News & Updates

Television Interview for Global Business on CGTN America

Research Featured in Worklife with Adam Grant Podcast

Work Featured in Article for The Sunday Times of London

Research & Publications

Research Overview

In my research, I explore how individuals learn and develop from their own and others’ experiences at work, with a particular emphasis on learning in health care organizations and other knowledge-intensive work environments. Much of my work focuses on dyadic and social mechanisms of learning in these organizations, unpacking how individuals learn through interpersonal interactions and shared understanding of other’s experiences at work.

In addition to my research on learning in organizations, I also explore and write about topics related to leadership, learning, and management in health care, and share this work in academic journals, teaching cases, and practice-focused publications.


Recent Publications

This article articulates how a positive lens contributes to organizational studies by stimulating novel research questions. We illuminate three key mechanisms of a positive lens—resource unlocking, capacity creating, and strength building—that foster flourishing individuals, teams, and organizations. Next, we highlight how three domains of organizational research—resources, learning, and ethics—provide useful examples of how drawing on these three mechanisms illuminates new research directions. In closing, we invite scholars to consider applying a positive lens to their own area of inquiry to bolster understanding of flourishing within and across organizations.

Burnout is a pervasive and alarming issue for physicians-in-training (residents), as well as practicing physicians, with significant consequences for resident well-being, care quality, and patient safety. Efforts to address burnout have emphasized both organization-level factors that create more supportive environments and individual-level factors that enhance physician resilience in the face of challenges. However, residents primarily work in teams – delivering patient care with fellow trainees, faculty and interprofessional colleagues. Team practices and behaviors have been found to impact how individuals experience their work – yet, the relationship of these team-level factors to resident burnout is still largely unknown.

Surgical culture is shifting towards a more positive and humanistic culture, in part as a response to both extreme and subtle ego driven disruptive behaviours among surgeons. Accumulating evidence from both the medical and organisational sciences shows substantial negative consequences for ego driven behaviour in complex work environments such as surgery. We need more research and systematic exploration of ways to further reduce ego driven behaviour in the practice of surgery.

Vicarious learning — individual learning that occurs through being exposed to and making meaning from another’s experience — has long been recognized as a driver of individual, team, and organizational success. Yet existing perspectives on this critical learning process have remained fairly limited, often casting vicarious learning as simply an intrapersonal, one-way process of observation and imitation. Largely absent in prior perspectives is a consideration of the relational dynamics and underlying behaviors by which individuals learn vicariously through interacting with others, rendering these perspectives less useful for understanding learning in the increasingly interconnected work of modern organizations. Integrating theories of experiential learning and symbolic interactionism, I offer a theoretical model of coactive vicarious learning, a relational process of coconstructed, interpersonal learning that occurs through discursive interactions between individuals at work. I explore how these interactions involve the mutual processing of another’s experience; are influenced by characteristics of the individual, relational, and structural context in organizations; and lead to growth not only in individuals’ knowledge but also in their individual and relational capacity for learning and applying knowledge. I close by discussing the implications of this conceptual model for the understanding and practice of vicarious learning in organizations.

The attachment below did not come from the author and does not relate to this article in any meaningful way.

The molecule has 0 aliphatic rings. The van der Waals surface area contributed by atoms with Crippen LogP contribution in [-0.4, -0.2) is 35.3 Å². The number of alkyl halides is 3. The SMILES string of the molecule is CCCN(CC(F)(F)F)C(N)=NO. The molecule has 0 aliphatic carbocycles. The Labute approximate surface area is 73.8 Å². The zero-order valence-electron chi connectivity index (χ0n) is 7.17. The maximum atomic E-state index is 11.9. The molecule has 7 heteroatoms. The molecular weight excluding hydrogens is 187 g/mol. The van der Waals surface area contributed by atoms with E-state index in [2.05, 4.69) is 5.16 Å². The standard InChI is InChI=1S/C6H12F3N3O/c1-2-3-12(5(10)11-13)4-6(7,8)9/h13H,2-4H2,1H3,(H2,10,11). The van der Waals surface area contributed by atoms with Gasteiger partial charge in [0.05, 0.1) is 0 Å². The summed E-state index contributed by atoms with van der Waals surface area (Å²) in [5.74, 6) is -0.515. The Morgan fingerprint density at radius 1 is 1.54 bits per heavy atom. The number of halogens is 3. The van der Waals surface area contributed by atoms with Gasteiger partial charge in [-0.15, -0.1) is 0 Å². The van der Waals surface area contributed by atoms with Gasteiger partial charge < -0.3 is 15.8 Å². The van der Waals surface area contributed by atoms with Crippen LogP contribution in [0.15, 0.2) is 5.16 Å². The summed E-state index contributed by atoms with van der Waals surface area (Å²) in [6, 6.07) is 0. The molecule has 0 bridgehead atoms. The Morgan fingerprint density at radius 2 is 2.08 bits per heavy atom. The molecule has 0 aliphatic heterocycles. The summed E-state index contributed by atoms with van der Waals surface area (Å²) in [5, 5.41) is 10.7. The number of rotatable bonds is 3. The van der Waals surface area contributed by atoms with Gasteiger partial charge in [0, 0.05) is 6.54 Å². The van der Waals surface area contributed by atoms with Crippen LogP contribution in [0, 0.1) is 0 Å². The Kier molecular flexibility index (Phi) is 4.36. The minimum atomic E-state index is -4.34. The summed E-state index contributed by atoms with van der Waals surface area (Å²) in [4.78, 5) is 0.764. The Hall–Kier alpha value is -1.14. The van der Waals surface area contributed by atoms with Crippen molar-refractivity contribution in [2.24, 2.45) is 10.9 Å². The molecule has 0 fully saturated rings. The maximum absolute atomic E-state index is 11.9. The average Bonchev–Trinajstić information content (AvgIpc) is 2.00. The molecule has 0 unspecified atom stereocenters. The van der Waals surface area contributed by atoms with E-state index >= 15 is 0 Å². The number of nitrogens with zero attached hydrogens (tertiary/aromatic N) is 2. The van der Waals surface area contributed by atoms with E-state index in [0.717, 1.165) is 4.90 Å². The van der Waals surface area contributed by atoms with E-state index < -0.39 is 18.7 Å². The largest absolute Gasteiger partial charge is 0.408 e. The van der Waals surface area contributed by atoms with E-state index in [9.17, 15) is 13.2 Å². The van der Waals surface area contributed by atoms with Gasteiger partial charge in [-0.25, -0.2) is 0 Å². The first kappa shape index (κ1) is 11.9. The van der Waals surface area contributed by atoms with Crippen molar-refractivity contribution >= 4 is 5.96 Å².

Teaching & Speaking

Teaching Overview

My teaching focuses broadly on topics of leadership and management in modern organizations, combining research-driven lessons with experiential challenges and real-world case studies to create an engaging session that prepares people to be more effective leaders in their workplace.

In addition to my formal teaching, I also consult and conduct custom executive development training with individuals and organizations around the world. I have worked with groups from a variety of backgrounds and countries, ranging from local and national government agencies to academic medical centers and emergency services teams.


Current Courses

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Management & Organizational Behavior

Core Leadership and Management Course for Full-time MBA Students

Foundations of Leadership & Management

3-day Executive Education Course on Effective Leadership

Executive Certificate in Health Care Leadership & Management

5-day Executive Certificate Program for Health Leaders

Leadership Development Expedition: Norway

Summer Expedition Course (Hiking)

Leadership Development Expedition: Belize

Intersession Expedition Course (Kayaking)

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